What about 'whataboutism'?
Update: This word was added to the dictionary in October 2021
Some of the terms we use to describe political rhetoric are as old as politics itself (see ad hominem attacks, or such devices as synecdoche, metonymy, or zeugma). Others are more recent additions, driven by the evolution of the news cycle (like fake news and dog whistles).
But hey, aren’t we ignoring a bigger subject here? How can we talk about rhetorical devices and not mention whataboutism?
Whataboutism gives a clue to its meaning in its name. It is not merely the changing of a subject ("What about the economy?") to deflect away from an earlier subject as a political strategy; it’s essentially a reversal of accusation, arguing that an opponent is guilty of an offense just as egregious or worse than what the original party was accused of doing, however unconnected the offenses may be.
The tactic behind whataboutism has been around for a long time. Rhetoricians generally consider it to be a form of tu quoque, which means "you too" in Latin and involves charging your accuser with whatever it is you've just been accused of rather than refuting the truth of the accusation made against you. Tu quoque is considered to be a logical fallacy, because whether or not the original accuser is likewise guilty of an offense has no bearing on the truth value of the original accusation.
Whataboutism adds a twist to tu quoque by directing its energies into establishing an equivalence between two or more disparate actions, thereby defaming the accuser with the insinuation that their priorities are backwards. The CNN correspondent Jill Dougherty, in a 2016 article about allegations of Russian doping during the Olympics, defined whataboutism in terms of a more familiar English idiom:
There's another attitude toward doping allegations that many Russians seem to share, what used to be called in the Soviet Union "whataboutism," in other words, "who are you to call the kettle black?"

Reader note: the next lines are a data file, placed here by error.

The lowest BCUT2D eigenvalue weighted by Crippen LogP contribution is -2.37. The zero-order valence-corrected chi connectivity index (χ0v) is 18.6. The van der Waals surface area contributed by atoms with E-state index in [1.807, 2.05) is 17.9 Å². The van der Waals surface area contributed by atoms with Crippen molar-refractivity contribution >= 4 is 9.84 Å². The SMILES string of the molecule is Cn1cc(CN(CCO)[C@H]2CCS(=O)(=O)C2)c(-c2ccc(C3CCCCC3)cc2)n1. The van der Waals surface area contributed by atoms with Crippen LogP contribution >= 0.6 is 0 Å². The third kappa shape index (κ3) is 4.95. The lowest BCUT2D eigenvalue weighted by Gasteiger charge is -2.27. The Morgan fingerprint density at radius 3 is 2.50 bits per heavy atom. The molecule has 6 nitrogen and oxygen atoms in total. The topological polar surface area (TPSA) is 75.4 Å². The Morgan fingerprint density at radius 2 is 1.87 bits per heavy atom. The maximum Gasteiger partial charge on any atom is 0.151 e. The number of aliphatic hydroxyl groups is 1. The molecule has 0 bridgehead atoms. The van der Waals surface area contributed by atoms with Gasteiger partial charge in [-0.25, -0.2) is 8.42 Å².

—Jill Dougherty, CNN.com, 24 July 2016
The association of whataboutism with the Soviet Union began during the Cold War. As the regimes of Josef Stalin and his successors were criticized by the West for human rights atrocities, the Soviet propaganda machine would be ready with a comeback alleging atrocities of equal reprehensibility for which the West was guilty.
The weaknesses of whataboutism—which dictates that no one must get away with an attack on the Kremlin's abuses without tossing a few bricks at South Africa, no one must indict the Cuban police State without castigating President Park, no one must mention Irak, Libya or the PLO without having a bash at Israel, &c. – have been canvassed in this column before.
—Michael Bernard, The Age (Melbourne, Victoria, Australia), 17 Jun. 1978
Before the 2016 presidential election, more instances of whataboutism applied to criticism among regimes than between individual politicians:
Events in Ferguson have caused whataboutism to go global. As Robin Wright notes in the Wall Street Journal a whole bunch o' authoritarian states have seized on Ferguson to criticize the United States…
—Daniel W. Drezner, Slate, 20 Aug. 2014
Since the Cold War, Moscow has engaged in a political points-scoring exercise known as "whataboutism" used to shut down criticism of Russia's own rights record by pointing out abuses elsewhere. All criticism of Russia is invalid, the idea goes, because problems exist in other countries too.
—Max Seddon, Buzzfeed, 25 Nov. 2014
The term is seeing a bit of a renaissance in our current political climate. Philip Bump writes in The Washington Post that President Donald Trump has utilized whataboutism frequently as a way of deflecting criticism for his actions, such as his pardon of former Arizona sheriff Joe Arpaio.
“[I]f you look at, as an example, President Clinton pardoned Marc Rich, who was charged with crimes going back decades, including illegally buying oil from Iran while it held 53 American hostages — wasn’t allowed to do that, selling to the enemies of the United States,” Trump said at a news conference on Monday. “He was pardoned after his wife donated hundreds of thousands of dollars to the Clintons.” He went on with his list: pardons of “dangerous criminals,” of drug dealers, President Barack Obama’s commutation of the sentences of Chelsea Manning and Oscar López Rivera. What about them, he asked? Why is he being maligned when what Clinton and Obama did was so bad?
—Philip Bump, The Washington Post, 29 Aug. 2017
The specific application of whataboutism to Donald Trump might be prompted in part by his fondness for language that alerts to the tactic itself:
Time will tell if whataboutism can persuade its way into the language, but its recent upswing in usage suggests it may have staying power. At least until someone changes the subject.
Words We're Watching talks about words we are increasingly seeing in use but that have not yet met our criteria for entry.